Collecting all the facts about any given subject before you make a judgment is paramount to achieving an enlightened perspective. Take, for example, the humble chainsaw. The media portrays this internal combustion wonder as a villain, but we question if that’s really so. In general, the industry looks to the 1977 Kenobi standard in which the lightsaber dubbed “an elegant weapon” by the scales’ now deceased creator fails to take into account all the elements that make personal-defense multi-tools the competitive industry it is today.
While well-meaning, Ben was overly focused on Jedi recruitment and the lightsaber resale customer base to realize his product was actually part of the problem. The chainsaw is many things; however bringing an entire galaxy under the yoke of an oppressive dictator is the legacy of the “elegant” lightsaber, not the diligent chainsaw. A chainsaw has never slaughtered a temple full of Padawan learners in the hands of a silent assassin — a ‘saber has.
In fact, the chainsaw could never be the choice of an assassin on account of its internal combustion nature. Everyone in a two-block radius will be alerted to the improper use of an innocent power tool and respond with the proper level of force to stop the deranged (and often uneducated) operator. To illustrate our point, take a look at this fine PSA that highlights the chainsaw’s wide acceptance within the zombie-fighting community. Again, it’s simply a matter of application and education.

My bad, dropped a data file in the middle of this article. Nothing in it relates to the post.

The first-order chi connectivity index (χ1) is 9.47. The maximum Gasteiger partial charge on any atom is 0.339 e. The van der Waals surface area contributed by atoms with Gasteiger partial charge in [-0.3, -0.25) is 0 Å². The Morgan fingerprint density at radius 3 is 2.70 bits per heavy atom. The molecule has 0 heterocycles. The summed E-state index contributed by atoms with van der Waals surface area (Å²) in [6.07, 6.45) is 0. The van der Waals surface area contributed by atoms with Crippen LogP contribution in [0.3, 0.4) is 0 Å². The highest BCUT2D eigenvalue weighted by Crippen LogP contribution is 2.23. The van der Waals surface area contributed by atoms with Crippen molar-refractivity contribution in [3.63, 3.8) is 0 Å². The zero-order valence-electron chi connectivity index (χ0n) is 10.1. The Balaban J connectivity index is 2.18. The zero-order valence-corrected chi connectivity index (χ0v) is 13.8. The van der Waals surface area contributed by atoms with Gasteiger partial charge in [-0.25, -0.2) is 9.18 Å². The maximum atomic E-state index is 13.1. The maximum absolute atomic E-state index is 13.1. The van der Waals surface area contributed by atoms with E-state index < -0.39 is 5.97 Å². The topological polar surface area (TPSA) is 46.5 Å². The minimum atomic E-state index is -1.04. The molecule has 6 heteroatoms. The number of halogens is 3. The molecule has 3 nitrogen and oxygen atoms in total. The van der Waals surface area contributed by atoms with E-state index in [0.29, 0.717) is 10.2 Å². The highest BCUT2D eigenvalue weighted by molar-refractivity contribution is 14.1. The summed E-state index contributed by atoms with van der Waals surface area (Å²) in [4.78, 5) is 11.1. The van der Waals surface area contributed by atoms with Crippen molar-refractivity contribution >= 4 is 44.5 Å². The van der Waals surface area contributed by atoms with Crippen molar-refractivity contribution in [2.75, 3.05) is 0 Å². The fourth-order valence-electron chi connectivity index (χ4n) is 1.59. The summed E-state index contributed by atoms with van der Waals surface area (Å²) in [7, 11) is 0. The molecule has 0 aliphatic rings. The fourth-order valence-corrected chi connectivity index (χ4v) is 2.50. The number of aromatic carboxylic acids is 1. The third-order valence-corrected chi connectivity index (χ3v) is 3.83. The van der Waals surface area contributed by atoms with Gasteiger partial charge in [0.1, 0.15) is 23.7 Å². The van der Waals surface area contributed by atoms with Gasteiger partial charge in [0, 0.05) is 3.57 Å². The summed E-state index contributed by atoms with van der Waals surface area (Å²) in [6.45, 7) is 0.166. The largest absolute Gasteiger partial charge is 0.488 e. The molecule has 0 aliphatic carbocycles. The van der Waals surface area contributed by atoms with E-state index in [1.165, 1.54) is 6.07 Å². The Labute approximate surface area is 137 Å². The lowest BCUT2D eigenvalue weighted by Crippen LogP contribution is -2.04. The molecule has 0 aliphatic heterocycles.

With application in mind, I contacted our friends at Husqvarna for a little assistance. Felling timber, clearing branches, and quelling undead uprisings is noble work, but I was after a more creative side to this misunderstood multi-tool — chainsaw carving.
This Husqvarna 435 is what arrived a few weeks later to serve as the solid platform my creative foray into the world of powered timber shaping will stand on. It sports all the latest in modern saw-tech, like the X-Torq, 40.9cc, 2-stroke engine that boasts a 20 percent fuel burn reduction and 60 percent cut in emissions over previous generations. That said, even though you won’t be knocking down giant redwoods like its larger 8hp kin do, the 435 is still a powerful saw worthy of respect.
Essentially, chainsaw carving is slicing up wood to make an artistic statement with a razorblade-encrusted chain powered by a 2.2 horsepower motor that reaches speeds of around 2900 rpm. In short, it’s dangerous.
To mitigate some of that danger I will acquire safety gear and a bit of instruction. Also, the 16” standard bar/chain/sprocket combo will be changed out for a smaller dime bar, carving chain, and sprocket set that better suits the tasks ahead and reduces the kickback potential a shade.
The goal here is to learn the finer points of chainsaw carving and better understand the saw and basic techniques that will get a complete beginner (like me) through the danger areas of saw operation and out the other end a novice chainsaw carver. Look for a small series of posts titled “Chainsaw Basics” about the setup and acquisition of the proper gear, safety, and carving techniques in the near future.
In any event, be it a successful, Zen-like experience or a bloody nightmare fit for a Wes Craven production, this will be interesting.
I leave you with this thought: chainsaws don’t kill people — they kill zombies and perhaps the occasional invading alien.